(12 buffaloes/ group)

Months in which Animal Conceived
T0 T1 T2 T3 0-2 3-4 4-6
No. of Buffaloes Conceived 6 11 10 12 4 7 22
Percentage 50 91.66 83.33 100 11.11 19.44 61.11

T0= Control; T1= with mineral mixture; T2 = with UMMB; T3= both mineral mixture and UMMB

Similarly Brar and Nanda (2002) reported that out of 44 anoestrous buffaloes 90 per cent came in to heat and conceived within one month, compared with only 28 per cent in the control group after supplemented with UMMB. Kang (2002) reported that 30 days of UMMB supplementation induced behavioural oestrous in 40 buffaloes, compared with only 10 per cent in control group. Extended UMMB supplementation for another 30 days induced behavioural oestrous in 85 per cent of buffaloes with 100 per cent first service conception rate. Koley and Biswas (2004) reported that the supplementation of mineral mixture at the rate of 25 g/animal/day for 60 days to 20 anoestrous heifers resulted in 70 per cent of animals shows behavioural oestrous. The results are also in confirmation with findings reported by Misra et al., 2006, Shah et al., 2009.

Perception of Farmers towards the Strategic Supplementation

Effect on Feed Consumption and Water Intake

Licking was evident in most of the buffaloes (66.68 %). The intake gradually increased over two weeks with large diurnal variations. Thereafter intake became more or less constant. Some animals did not consume blocks for the first few days and then slowly started licking. Some farmers (16.66 %) induced block licking by spreading small quantity of salt or wheat flour or sugar on top of block for the first few days. In some cases (16.66 %) animals refused to consume blocks on their own, farmers cut the block into small pieces and fed some pieces daily mixed in homemade concentrate or directly put into the mouth of the animal. Similar findings were reported on consumption pattern and induced feeding by Misra et al., 2006.

Effect on Feed Consumption and Water Intake

During the investigation all the farmers (100%) expressed that feed and water intake by buffaloes was increased. About 86 per cent of farmers reported that the feed wastage was reduced and animals were less selective when fed with stover or straw. Similarly, 66.66 per cent of farmers reported that their animals grazed actively in fields. It was quite evident from the farmer’s response that the supplementation of UMMB and mineral mixture stimulated intake of the basal diet irrespective of the type of forage. Since the UMMB contains the molasses, urea and minerals and mineral mixture contains essential mineral salts which subsequently increased the palatability and appetite. Thus increasing the overall dry matter intake and followed by water intake by the buffaloes. These results are in confirmation with the findings reported by Sharma et al., 2004, Misra et al., 2006.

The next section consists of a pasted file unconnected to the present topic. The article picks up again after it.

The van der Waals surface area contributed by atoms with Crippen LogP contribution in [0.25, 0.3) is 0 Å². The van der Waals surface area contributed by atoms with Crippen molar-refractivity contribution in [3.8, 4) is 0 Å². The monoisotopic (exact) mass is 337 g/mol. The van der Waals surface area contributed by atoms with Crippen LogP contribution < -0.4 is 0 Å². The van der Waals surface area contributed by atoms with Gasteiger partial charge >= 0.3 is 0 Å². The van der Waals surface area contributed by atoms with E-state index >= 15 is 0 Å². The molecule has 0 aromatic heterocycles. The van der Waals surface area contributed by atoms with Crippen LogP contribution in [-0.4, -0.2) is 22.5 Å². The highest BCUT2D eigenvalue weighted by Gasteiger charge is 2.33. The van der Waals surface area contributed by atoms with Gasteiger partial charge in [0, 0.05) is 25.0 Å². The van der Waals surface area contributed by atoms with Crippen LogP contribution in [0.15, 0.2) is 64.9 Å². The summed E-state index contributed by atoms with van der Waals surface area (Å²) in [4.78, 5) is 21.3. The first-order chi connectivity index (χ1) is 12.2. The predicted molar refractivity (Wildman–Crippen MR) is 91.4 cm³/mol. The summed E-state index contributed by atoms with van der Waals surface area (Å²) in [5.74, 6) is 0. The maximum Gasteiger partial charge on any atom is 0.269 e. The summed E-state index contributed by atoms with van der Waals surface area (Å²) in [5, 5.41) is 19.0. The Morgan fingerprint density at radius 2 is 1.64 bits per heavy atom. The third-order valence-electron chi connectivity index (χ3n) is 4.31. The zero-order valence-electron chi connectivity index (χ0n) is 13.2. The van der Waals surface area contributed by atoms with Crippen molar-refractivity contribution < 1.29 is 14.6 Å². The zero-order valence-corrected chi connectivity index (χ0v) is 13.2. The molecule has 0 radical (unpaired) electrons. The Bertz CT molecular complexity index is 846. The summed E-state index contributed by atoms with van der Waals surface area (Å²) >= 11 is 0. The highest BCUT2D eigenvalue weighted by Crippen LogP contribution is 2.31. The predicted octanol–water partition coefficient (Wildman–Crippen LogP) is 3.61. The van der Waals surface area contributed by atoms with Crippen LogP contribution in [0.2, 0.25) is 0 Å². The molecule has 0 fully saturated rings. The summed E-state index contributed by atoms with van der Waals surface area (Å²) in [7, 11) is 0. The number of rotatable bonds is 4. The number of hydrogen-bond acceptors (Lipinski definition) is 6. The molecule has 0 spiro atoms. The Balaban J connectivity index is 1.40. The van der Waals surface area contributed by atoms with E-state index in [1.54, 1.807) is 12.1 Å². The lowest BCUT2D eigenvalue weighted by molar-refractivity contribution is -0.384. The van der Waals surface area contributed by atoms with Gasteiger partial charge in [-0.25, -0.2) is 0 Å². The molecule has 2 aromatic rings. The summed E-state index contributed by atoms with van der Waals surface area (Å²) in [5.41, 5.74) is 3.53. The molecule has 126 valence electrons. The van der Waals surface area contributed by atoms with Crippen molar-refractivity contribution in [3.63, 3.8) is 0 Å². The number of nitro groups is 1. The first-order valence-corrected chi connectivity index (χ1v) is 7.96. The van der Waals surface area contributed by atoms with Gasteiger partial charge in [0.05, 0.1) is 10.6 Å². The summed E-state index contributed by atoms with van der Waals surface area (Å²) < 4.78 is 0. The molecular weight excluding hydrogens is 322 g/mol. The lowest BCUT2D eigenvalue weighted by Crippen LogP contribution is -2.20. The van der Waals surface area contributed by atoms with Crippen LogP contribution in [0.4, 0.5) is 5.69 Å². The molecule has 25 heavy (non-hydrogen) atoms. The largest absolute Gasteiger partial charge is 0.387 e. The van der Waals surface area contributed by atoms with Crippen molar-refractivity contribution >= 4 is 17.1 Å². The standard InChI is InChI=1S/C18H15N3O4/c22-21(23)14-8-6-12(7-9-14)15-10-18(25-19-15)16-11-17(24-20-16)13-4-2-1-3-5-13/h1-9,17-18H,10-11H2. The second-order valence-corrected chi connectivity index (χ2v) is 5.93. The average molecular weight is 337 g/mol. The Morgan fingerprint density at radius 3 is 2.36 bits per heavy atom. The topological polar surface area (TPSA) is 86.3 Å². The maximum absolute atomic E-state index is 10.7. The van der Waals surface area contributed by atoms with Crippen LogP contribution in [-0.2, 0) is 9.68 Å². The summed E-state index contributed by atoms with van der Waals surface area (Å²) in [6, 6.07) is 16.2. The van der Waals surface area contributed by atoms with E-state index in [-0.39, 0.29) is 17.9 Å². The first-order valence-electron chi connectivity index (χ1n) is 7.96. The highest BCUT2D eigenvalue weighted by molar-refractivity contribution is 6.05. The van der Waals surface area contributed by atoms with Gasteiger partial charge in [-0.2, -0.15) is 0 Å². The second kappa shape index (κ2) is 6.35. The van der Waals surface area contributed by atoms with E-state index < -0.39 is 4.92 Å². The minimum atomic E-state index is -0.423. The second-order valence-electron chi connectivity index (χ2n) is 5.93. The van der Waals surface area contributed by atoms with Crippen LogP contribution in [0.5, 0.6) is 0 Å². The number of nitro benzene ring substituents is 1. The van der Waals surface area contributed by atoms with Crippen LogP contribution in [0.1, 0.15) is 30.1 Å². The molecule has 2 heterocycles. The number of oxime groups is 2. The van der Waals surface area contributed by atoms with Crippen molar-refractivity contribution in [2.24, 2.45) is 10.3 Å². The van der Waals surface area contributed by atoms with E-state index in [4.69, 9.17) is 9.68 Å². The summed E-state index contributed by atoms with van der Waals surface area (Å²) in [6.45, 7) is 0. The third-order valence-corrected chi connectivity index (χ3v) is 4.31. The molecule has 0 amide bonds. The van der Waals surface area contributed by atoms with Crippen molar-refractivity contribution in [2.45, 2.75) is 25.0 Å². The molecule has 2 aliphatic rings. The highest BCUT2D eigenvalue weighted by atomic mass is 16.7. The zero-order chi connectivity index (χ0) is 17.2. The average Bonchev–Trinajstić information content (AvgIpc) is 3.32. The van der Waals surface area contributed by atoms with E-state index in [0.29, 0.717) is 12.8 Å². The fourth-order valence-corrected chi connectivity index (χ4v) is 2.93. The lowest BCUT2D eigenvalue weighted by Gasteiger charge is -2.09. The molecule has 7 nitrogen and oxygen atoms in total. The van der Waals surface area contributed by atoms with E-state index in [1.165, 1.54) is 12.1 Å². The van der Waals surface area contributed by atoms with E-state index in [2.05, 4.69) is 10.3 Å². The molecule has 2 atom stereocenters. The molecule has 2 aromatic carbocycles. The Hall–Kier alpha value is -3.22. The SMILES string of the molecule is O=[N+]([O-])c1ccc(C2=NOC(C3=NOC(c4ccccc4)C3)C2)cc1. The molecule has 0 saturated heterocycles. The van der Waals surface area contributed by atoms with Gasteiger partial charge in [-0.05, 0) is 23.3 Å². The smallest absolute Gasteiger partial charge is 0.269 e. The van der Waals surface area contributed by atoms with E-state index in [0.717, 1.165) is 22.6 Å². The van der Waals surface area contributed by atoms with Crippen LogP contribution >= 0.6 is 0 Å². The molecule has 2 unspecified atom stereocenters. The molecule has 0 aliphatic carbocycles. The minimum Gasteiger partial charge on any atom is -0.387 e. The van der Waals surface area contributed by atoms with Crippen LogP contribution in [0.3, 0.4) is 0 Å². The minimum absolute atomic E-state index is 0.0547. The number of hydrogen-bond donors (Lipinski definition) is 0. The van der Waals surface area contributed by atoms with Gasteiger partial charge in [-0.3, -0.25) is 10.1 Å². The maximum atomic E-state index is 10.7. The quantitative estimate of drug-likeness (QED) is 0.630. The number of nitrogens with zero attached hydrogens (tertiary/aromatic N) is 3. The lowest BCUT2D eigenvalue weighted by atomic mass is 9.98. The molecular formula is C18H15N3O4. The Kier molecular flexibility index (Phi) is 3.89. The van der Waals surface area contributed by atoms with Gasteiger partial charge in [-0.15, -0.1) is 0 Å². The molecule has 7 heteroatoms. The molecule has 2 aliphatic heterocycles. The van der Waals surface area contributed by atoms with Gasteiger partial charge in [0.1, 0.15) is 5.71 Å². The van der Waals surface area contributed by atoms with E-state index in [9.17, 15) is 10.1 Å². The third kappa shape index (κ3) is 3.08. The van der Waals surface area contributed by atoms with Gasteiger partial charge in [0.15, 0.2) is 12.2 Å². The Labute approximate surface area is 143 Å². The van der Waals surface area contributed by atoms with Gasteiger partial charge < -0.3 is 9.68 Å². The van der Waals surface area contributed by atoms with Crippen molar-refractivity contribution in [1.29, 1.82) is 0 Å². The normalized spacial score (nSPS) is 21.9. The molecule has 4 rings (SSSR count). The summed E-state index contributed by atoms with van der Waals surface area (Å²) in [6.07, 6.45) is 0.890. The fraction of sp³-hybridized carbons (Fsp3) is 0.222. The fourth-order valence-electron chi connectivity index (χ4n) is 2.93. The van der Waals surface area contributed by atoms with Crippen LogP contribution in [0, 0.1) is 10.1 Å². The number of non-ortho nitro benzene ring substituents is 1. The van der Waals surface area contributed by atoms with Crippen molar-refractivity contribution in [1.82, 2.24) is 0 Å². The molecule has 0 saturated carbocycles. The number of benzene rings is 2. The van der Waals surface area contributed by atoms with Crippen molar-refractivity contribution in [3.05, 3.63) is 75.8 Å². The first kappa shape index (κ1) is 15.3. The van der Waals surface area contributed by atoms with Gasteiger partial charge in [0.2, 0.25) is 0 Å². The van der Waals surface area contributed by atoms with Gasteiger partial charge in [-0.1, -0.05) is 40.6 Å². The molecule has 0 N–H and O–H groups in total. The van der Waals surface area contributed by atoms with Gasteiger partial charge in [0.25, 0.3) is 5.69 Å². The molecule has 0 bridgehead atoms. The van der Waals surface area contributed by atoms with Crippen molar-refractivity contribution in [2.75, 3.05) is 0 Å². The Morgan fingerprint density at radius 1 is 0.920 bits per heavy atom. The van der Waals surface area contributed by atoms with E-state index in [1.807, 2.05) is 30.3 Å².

Table 3: Perception of the Farmers towards Strategic Supplementation (n=60)

Parameter Response Per cent
UMMB Consumption Licking 66.68
Biting 16.66
Fed in pieces 16.66
Started licking on day 1 24.00
Started licking from day 2 to day 6 42.67
Started licking after One week 33.33
Self licking 58.33
Induced licking 41.67
Mineral Mixture Feeding Fed through water 100.00
Feed Consumption More feed consumed 100.00
Less selective when fed stover 80.55
Active grazing 66.66
Consumed more water 100.00
Milk Production Daily milk increased 94.44
Milk increased 0.5 litre/day 75.00
Milk increased 1.0 litre/day 19.44
No changes in daily milk production 05.56
Sustained milk production during summer 80.33
Changes in Consistency of Milk No change in milk 27.78
Increased thickness 69.44
Abnormality in milk 02.78
Deprived Appetite Stopped eating abnormal things 50.00
Reduced eating abnormal things 19.44
No change observed 30.56
Changes in health/body condition Improved 75.00
No changes 25.00
Economic Feasibility Not economical 17.44
Economical 80.56
Constraints No constraints 52.77
Non availability of UMMB and mineral mixture in nearby places 38.88
Laborious work 05.55
Supplementation costly 11.11
Adoption of the Technology in Future Yes 61.11
No 11.11
Yes, only if supplemented free of cost or some financial help from outside 27.78

Effect of Milk Yield

The results shows that 75 per cent of farmers reported that milk yield was increased by 0.5 lit/day and 19.44 per cent of the farmers reported that milk yield was increased by 1 lit/day when fed with mineral mixture or UMMB or both to the buffaloes. The urea which acts as source of non protein nitrogen and molasses which provides the instant energy for rumen microbes along with essential minerals especially calcium and phosphorus helped in increasing the milk yield. The amount of increase in milk yield, according to the farmers response and actual measurement which the researcher got during regular intervals may vary but the perception of the farmers about the mineral mixture and UMMB was quite satisfying as per as milk yield was concerned. These results are in confirmation with the findings of Sharma et al., 2004, Misra et al., 2006.

Effect on Milk Consistency